Jobs Data Hints at Strengthening Recovery
Posted at 8:39 a.m. on July 5
The Bureau of Labor Statistics reported that payroll employment grew by 195,000 jobs in June, beating consensus forecasts. The unemployment rate remained steady at 7.6% after the labor force participation rate ticked up slightly from 63.4% to 63.5%.
Felix Salmon: “Today’s headline figure is certainly impressive: 195,000 new jobs were created in June, in the wake of a super-strong 207,000 new jobs in May. But the headline unemployment rate went nowhere, stuck at 7.6%, while the broadest measure of underemployment, the U6 unemployment rate, saw a worrying and substantial rise, to 14.3% from 13.8%.”
“This report is going to have no visible effect on Fed policy. The Fed has no employment-growth target: the thing it cares about, on the jobs front, is unemployment. So when it comes to measures like tapering and rate hikes, the survey which matters most is the household survey — the employment status of American households.”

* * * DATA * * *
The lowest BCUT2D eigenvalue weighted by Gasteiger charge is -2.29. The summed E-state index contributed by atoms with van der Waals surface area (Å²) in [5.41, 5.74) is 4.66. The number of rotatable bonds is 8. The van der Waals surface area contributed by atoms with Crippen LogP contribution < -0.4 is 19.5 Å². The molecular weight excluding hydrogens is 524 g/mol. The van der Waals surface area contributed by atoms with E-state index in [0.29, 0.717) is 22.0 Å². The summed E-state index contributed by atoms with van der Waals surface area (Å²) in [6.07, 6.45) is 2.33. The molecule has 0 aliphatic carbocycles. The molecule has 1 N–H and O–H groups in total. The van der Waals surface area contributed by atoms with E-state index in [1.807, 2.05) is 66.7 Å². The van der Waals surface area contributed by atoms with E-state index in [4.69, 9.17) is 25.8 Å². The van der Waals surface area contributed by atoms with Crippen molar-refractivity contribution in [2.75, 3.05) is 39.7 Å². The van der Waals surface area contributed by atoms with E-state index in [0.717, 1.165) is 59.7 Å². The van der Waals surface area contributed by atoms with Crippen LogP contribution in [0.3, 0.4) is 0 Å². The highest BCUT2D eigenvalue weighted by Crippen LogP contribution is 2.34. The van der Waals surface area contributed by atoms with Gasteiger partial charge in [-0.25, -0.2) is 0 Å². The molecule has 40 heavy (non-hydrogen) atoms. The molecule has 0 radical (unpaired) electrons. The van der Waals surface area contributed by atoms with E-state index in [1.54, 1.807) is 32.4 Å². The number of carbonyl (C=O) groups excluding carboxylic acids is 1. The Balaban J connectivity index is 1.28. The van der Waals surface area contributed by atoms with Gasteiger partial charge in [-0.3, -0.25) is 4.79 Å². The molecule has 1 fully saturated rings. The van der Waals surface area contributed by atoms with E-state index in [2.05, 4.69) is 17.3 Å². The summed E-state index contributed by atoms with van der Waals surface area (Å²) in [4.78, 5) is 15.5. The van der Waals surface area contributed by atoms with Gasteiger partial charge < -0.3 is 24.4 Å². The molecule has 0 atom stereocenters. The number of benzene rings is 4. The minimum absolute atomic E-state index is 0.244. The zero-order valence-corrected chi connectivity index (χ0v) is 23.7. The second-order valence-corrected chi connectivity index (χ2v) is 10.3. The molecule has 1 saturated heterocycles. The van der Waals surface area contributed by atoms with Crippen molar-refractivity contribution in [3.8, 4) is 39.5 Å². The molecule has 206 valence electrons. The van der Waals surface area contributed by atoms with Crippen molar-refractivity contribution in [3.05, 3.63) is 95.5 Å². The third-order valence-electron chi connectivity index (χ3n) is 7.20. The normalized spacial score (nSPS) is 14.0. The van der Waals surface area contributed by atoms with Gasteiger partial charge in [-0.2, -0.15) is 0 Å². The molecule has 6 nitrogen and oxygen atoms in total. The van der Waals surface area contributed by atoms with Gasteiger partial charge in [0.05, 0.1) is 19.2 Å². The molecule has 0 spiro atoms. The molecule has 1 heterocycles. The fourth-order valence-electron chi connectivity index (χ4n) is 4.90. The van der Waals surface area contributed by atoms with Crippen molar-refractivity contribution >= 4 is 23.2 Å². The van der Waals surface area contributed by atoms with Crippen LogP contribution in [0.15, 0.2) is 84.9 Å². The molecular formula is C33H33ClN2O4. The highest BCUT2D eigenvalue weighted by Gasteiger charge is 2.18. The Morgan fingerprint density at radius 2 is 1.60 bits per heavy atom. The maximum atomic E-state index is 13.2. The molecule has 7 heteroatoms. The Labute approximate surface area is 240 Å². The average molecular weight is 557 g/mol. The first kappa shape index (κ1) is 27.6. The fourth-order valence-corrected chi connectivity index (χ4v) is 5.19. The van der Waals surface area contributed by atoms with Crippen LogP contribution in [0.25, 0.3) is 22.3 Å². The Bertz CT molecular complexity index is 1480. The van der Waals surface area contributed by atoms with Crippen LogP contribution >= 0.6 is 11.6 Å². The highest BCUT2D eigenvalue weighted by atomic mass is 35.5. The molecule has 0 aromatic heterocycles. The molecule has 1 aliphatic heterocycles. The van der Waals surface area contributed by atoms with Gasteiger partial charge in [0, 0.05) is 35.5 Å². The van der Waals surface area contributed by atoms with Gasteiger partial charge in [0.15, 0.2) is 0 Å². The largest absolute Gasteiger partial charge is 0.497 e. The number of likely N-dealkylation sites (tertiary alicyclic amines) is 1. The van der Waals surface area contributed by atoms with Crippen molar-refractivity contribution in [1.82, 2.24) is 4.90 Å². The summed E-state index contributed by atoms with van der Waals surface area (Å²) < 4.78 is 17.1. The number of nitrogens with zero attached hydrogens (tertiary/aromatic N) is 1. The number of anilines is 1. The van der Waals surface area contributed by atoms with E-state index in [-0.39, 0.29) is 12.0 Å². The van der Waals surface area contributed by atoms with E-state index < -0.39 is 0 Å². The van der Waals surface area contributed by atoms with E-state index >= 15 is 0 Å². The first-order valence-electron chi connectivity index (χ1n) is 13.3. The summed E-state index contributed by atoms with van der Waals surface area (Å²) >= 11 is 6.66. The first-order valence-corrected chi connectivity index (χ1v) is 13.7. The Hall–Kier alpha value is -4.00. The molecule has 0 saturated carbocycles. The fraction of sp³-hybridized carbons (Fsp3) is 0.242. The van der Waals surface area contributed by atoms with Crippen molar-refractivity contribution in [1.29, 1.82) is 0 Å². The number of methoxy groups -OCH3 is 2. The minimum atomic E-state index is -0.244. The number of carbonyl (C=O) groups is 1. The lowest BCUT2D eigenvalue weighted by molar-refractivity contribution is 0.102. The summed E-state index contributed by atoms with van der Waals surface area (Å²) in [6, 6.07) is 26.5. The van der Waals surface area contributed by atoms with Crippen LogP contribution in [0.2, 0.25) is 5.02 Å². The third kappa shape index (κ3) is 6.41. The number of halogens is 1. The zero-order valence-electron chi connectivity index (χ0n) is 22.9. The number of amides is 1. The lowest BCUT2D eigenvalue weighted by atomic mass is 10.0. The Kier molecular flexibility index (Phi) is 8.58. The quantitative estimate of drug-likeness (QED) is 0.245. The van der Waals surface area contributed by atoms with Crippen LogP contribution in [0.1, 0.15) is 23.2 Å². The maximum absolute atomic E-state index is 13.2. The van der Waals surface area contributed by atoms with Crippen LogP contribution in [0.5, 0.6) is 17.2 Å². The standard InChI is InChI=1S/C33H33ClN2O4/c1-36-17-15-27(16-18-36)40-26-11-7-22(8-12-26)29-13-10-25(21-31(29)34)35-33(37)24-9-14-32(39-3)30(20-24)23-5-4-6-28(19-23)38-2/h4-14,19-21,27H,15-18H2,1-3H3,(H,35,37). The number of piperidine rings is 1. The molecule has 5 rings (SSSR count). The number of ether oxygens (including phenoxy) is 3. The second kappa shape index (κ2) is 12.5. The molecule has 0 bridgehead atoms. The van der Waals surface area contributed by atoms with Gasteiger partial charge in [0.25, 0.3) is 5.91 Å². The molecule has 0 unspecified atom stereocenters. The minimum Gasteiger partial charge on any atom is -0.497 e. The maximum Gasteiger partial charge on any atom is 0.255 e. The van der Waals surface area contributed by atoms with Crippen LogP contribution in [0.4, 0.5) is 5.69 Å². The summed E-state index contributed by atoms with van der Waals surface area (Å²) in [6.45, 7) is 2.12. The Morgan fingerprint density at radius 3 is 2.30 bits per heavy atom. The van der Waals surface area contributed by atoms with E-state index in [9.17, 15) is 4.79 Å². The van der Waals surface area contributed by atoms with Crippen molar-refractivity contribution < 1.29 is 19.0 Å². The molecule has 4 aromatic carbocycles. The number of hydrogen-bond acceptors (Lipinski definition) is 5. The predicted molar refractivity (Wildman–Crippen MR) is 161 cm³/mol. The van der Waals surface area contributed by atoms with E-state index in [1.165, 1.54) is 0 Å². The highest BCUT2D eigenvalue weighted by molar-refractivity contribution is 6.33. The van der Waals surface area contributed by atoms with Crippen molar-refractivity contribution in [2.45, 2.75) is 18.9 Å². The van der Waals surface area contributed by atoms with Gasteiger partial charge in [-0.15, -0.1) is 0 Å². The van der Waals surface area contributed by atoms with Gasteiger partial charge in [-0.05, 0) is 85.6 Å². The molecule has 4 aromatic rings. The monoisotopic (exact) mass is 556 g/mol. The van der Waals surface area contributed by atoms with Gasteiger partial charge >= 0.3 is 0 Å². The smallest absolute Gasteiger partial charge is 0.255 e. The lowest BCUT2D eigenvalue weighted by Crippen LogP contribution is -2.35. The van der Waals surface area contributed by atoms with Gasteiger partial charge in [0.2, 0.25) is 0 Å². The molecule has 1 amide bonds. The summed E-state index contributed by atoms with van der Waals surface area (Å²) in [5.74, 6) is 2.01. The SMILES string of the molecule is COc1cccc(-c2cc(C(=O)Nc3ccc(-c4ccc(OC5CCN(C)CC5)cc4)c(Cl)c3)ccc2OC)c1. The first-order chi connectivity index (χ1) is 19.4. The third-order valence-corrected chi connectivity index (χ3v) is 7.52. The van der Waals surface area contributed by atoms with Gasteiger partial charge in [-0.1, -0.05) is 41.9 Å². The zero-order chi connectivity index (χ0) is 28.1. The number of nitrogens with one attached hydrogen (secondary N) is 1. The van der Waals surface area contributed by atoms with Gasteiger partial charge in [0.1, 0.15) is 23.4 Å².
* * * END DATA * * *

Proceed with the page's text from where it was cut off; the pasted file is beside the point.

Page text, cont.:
Tim Duy: “A solid but not spectacular employment report. But the Fed is only looking for solid at this point to justify winding down quantitative easing. And time is running short to delay tapering. I suspect that incoming data has more to do with future reductions in the pace of asset purchases rather than the date that those reductions will begin. I suspect there will be little data between now and September of sufficient negative magnitude to dramatically alter the near-term path of policy.”